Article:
Pietzman

To keep you all up to date, here is something that was sent out from the House communications team.

 

House Members Return to Jefferson City to Approve Vital Funding Package (HB 2014)

The members of the Missouri House of Representatives returned to the State Capitol Building Wednesday, April 8 to give final approval to a supplemental budget bill that will provide the state with vital funding to contain and control the spread of COVID-19. The House had previously approved a version of the bill on March 18, but members had to return to approve the final version, which contains new funding provided by the federal Coronavirus Aid, Relief, and Economic Security (CARES) Act.

As members returned to the Capitol, they did so with enhanced safety and security measures in place. Members and all visitors completed a health screening, which included having their temperature taken and answering questions regarding potential exposure, before being allowed into the building. While inside, most members and visitors wore masks, and everyone observed proper social distancing to minimize the risk of being exposed to COVID-19.

Once session began, the normally crowded House Chamber was sparsely populated because of a resolution approved by the body to limit the number of people on the floor of the House to 10. Most members remained in their offices and monitored debate remotely. Leadership from both parties worked together to ensure every member who wished to speak was able to come to the Chamber to do so. When it was time to vote on the legislation, members arrived in small, coordinated groups to ensure proper social distancing at all times. Members of the press and the public were allowed to view proceedings from separate upper galleries, and the House had its normal livestream to ensure public access.

The supplemental budget bill contains total funding of more than $6 billion, with the bulk of that funding from the federal CARES Act. The CARES act was designed to help states mitigate the spread of COVID-19 and to help families and businesses deal with the economic impact of the virus. Some of the key funding items contained in the bill that is now on its way to the governor will:

• Provide more than $5 billion for Missouri to mitigate the impact of COVID-19, including funding for testing, healthcare workers, hospitals, nursing homes, personal protective equipment, crisis counseling, food delivery, public education, and much more.

• Allocate appropriations based on both federal and general revenue that is focused to:

— Equip frontline healthcare providers with PPE, respiratory/testing equipment, and in certain instances increased pay

— Fund the governor’s efforts to stand up alternative medical facilities (AMF) across the state for potential patient surges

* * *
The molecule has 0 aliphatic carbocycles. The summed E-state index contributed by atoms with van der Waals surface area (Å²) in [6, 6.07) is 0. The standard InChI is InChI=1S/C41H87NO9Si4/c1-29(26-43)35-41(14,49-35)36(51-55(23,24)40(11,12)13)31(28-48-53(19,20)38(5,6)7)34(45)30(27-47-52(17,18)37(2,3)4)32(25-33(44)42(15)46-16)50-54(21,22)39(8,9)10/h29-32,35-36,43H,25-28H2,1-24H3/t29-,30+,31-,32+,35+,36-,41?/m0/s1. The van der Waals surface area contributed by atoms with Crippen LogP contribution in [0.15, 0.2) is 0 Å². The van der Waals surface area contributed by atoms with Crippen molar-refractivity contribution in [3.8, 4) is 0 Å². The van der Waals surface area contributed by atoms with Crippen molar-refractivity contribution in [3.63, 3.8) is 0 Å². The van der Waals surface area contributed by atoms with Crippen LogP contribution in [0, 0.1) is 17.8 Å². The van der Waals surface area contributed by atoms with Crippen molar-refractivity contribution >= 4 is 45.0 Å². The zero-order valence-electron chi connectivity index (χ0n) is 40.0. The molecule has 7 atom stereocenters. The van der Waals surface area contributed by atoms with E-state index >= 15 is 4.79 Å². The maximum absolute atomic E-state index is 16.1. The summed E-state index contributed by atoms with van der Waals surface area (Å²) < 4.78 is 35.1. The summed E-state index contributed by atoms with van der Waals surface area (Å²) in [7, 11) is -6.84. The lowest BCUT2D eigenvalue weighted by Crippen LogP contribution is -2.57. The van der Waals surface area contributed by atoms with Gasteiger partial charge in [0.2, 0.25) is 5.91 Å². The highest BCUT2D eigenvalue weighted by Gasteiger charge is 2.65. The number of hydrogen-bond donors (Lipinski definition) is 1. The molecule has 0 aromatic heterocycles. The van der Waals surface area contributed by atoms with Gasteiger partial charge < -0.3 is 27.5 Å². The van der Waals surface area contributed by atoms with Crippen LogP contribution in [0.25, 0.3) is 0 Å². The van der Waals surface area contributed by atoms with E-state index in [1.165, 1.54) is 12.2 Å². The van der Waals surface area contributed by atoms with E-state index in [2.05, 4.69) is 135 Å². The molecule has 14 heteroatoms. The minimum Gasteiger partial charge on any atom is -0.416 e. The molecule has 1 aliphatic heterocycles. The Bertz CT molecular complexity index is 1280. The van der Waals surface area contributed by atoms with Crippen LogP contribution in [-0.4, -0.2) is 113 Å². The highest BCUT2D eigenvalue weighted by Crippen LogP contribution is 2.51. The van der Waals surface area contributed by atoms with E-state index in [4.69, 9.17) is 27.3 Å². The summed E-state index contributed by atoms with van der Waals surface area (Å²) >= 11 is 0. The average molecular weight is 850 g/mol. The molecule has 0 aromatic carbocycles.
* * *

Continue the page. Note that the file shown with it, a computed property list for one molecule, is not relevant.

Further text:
— Aid to counties and municipalities responding to the crisis ($1 billion)

  Fund the Community Development Block Grant (additional $20 million in CDBG) for quarantine/treatment facilities, providing testing and diagnosis at fixed and mobile locations, and delivering meals to quarantined individuals

— Provide new funding that supports National Guard efforts to respond to the crisis and mobilize for future emergencies during the remainder of the fiscal year ($11 million)

— Provide $300 million that will help fund K-12 public schools for COVID-19 related expenses

— Provide up to $1.5 billion for additional K-12 expenses

— Provide $200 million to distribute among all recognized higher education institutions (public, private, and proprietary)

— Provide up to $304 million to distribute among Missouri’s public four-year and two-year colleges and universities

— Provide up to $90 million for use by nursing homes to help with infection control and COVID-19 related expenses

— Provide up to $66 million for childcare assistance

— Provide transit assistance grants to “non-urban” areas ($20 million)

— Provide LIHEAP utilities assistance program ($18 million)

— Provide additional resources to Head Start ($12 million)

— Provide up to $24 million for home delivered meals and emergency food assistance

The bill includes additional supplemental spending for the Fiscal Year 2020 budget that is not related to the state’s efforts to deal with COVID-19. Some of these funding items include:

— School Foundation Formula recalculation and early childhood education expenses ($27.8 million)

— “Read to Learn” preschool grant is increased $4.6 million (new total is $11.1 million)

— Increases construction authority for the Missouri Department of Transportation ($5 million) and bus transit ($7 million)

— Funding for mental health including crisis counseling grant authority ($1 million) and overtime pay at state facilities ($4.7 million)

— Transition of the state child welfare infrastructure to the federal Family First Prevention Services Act ($9.9 million)

— Foster care “outside income” distribution of children’s personal funds ($3 million)

— Specialty drug increases ($17 million)

— Food distribution program ($2.2 million)

— Supplemental nursing care ($333,715)